I think about the UN focussed Post-2015 discussion in London that recently ended. A post-2015 agenda was drafted, providing some directions highly needed at cross-roads:
1) adopt a human rights‐based approach;
2) address growing inequality and mainstream equity;
3) promote social protection;
4) involve and lead to participatory processes and decision making;
5) prioritize capacity building and local management of development;
6) protect Earth’ ecosystems and equitable access to resources;
7) enable job creation and investment in the poor and marginalized.
Nice governmental language hard to put in practice.
I also think about the 13th National Sustainability Congress in the Netherlands, where a.o. people are pursuing the Earth Charter amidst heavy presence of the private sector. Very good practices will be presented but requiring political will to set the standards.
What can civil society do to bring these global and national, but also public and private sector perspectives together without being trapped into a bureaucratic process, maximising the dynamics present within civil society space. How can citizens get on board of these processes that seem to have a dynamic of their own.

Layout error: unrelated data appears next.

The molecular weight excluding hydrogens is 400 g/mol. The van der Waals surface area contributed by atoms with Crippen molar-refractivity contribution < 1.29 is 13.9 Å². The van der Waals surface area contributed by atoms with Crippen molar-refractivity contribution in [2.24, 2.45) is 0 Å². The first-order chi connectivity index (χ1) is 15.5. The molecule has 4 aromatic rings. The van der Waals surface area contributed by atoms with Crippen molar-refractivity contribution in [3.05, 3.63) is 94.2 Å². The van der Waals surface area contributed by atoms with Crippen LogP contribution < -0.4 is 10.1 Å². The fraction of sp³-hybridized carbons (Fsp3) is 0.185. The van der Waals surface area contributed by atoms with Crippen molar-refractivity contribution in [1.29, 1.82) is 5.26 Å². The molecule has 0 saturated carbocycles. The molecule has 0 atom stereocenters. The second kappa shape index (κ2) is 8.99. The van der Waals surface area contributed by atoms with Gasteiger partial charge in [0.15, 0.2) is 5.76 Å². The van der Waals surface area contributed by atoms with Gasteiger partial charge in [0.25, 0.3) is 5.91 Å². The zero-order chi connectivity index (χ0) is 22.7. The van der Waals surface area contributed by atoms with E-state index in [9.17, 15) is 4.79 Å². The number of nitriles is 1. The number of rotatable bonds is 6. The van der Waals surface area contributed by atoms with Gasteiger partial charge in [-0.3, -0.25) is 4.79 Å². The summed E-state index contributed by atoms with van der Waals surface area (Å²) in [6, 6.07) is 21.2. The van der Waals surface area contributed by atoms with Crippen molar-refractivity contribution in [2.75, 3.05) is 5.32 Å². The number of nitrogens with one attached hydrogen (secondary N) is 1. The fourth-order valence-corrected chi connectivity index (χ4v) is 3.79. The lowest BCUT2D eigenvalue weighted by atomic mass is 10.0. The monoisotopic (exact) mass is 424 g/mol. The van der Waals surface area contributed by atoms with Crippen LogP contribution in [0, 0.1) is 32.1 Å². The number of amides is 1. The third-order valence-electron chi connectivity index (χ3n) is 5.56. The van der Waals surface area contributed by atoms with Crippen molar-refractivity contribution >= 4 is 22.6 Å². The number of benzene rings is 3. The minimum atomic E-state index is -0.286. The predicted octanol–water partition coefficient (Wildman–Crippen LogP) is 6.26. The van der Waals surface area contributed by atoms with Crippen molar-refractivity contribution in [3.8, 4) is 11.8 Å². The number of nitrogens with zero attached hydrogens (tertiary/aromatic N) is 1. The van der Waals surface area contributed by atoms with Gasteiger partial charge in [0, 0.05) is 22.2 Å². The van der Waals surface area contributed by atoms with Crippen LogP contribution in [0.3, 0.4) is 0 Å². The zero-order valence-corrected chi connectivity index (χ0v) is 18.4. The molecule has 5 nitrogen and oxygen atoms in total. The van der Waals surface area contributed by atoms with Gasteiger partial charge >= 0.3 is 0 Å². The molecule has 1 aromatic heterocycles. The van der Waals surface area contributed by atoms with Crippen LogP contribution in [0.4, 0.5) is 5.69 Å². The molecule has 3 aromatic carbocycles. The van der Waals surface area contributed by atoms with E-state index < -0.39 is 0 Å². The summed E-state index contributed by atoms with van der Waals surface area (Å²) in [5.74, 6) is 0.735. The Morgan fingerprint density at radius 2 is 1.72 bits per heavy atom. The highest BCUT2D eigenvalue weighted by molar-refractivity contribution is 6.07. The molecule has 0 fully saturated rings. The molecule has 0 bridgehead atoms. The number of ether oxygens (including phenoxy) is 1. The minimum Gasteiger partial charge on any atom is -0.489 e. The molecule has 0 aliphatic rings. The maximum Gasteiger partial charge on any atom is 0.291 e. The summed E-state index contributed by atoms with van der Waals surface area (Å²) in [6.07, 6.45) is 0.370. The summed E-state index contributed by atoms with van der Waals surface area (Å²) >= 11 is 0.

The workshop that forms part of PSO's wrap-up conference offers what could be the last opportunity to come together government funded, as the government is running out of resources. The latter may provide a unique opportunity to reposition civil society firmly in between government, citizens and companies, ensuring a fair and equitable world economy protecting the world ecosystem from internal hazardous powers and preserving it for generations to come.
More information on the PSO closing conference..